As Maduro told supporters in Caracas to prepare for an "imperialist" invasion, U.S. Vice President Mike Pence sought to calm concerns in the region about Trump's talk, promising a peaceful solution to Venezuela's "collapse into dictatorship".
Pence said he expects a "breakthrough" soon on commodity agreements with Argentina that may include products such as US pork, Argentine beef and lemons.
"If they don't show up on their own, we'll go looking for them with handcuffs", he told a few thousand government supporters, many of them state workers, gathered at the presidential palace.
The rest of Latin America - even countries that condemn President Nicolas Maduro's attacks on Venezuela's democratic institutions - have strongly rejected the threat.
Mark Scheider, an adviser at the Americas program at the Center for Strategic and International Studies, says Trump's remark was a setback for the fragile regional alliance against Maduro's increasingly authoritarian government.
'President Trump is a leader who says what he means and means what he says, ' Pence said.
Pence later boarded his plane to fly to Argentina, the second stop on a tour that will also take him to Chile and Panama. "The U.S. has many options for Venezuela".
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The attacks are a risky approach considering Trump's slumping job approval ratings among his most fervent supporters. But they continue to butt heads with a White House that's unhappy with where they left the health care debate.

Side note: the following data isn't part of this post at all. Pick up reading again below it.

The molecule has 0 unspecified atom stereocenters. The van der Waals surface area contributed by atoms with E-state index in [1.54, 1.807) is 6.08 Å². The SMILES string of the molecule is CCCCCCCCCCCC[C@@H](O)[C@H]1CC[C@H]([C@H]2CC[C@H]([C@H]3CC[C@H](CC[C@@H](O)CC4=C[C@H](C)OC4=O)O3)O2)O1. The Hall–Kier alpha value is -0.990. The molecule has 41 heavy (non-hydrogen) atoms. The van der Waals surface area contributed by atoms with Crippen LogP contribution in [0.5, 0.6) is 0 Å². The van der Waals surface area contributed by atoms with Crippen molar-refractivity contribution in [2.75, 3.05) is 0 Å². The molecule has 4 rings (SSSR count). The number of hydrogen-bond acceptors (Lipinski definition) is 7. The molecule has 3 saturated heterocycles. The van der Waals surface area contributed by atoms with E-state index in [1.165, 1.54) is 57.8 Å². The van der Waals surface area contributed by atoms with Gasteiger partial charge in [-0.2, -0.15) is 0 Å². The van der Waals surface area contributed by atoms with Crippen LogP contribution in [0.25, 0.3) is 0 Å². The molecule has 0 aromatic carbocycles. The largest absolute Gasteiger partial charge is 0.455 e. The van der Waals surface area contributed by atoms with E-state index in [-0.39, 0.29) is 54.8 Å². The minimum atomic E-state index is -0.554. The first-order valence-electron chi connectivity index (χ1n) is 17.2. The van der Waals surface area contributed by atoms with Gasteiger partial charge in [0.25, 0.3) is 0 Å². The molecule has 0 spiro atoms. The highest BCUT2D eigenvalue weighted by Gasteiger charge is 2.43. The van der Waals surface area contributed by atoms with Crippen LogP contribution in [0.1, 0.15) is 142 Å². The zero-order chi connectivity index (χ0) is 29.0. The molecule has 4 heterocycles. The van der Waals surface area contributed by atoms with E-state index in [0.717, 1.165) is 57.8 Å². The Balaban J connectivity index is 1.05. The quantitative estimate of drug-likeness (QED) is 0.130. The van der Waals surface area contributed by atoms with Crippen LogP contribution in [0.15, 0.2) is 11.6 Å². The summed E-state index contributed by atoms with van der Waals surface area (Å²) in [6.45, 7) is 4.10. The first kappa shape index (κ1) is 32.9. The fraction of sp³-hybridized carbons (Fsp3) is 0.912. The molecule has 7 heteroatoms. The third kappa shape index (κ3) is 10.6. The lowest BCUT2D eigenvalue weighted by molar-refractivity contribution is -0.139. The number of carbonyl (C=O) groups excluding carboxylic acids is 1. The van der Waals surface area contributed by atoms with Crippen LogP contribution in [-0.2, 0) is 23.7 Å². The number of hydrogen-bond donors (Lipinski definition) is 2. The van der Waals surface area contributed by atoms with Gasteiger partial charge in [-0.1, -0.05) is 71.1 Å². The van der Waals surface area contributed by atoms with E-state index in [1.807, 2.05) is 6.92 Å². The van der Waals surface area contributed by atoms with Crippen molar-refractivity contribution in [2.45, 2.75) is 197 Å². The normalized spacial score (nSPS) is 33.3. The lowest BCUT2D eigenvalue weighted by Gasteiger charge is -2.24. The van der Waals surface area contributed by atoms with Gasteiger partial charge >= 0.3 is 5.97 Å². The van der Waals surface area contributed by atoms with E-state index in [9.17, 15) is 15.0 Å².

Pence listened to the stories of people who had fled from the country Monday. And you can be assured, Mr. President, we will continue to take action until the Maduro regime restores democracy, holds free and fair elections, releases all political prisoners, and ends the repression of the Venezuelan people. President Santos simply responded that "military intervention would be unacceptable to all countries in Latin America".
U.S. Vice President Mike Pence spoke on the violence in Charlottesville, Virginia, during a news conference in Colombia on Sunday (August 12). "Let us preserve it as such". Trump's comments on Friday have fuelled long-standing accusations that the U.S. is preparing a military attack. And the media hasn't been focused on "what the president said", it's been criticizing what the president didn't say.
Central Intelligence Agency director Mike Pompeo said Mr Trump, by raising the prospect of possible military action, was trying "to give the Venezuelan people hope and opportunity to create a situation where democracy can be restored".
Venezuela's economy is heavily reliant on its oil exports.
The United States accuses him of a power grab that has sparked deadly protests and condemnation across the region.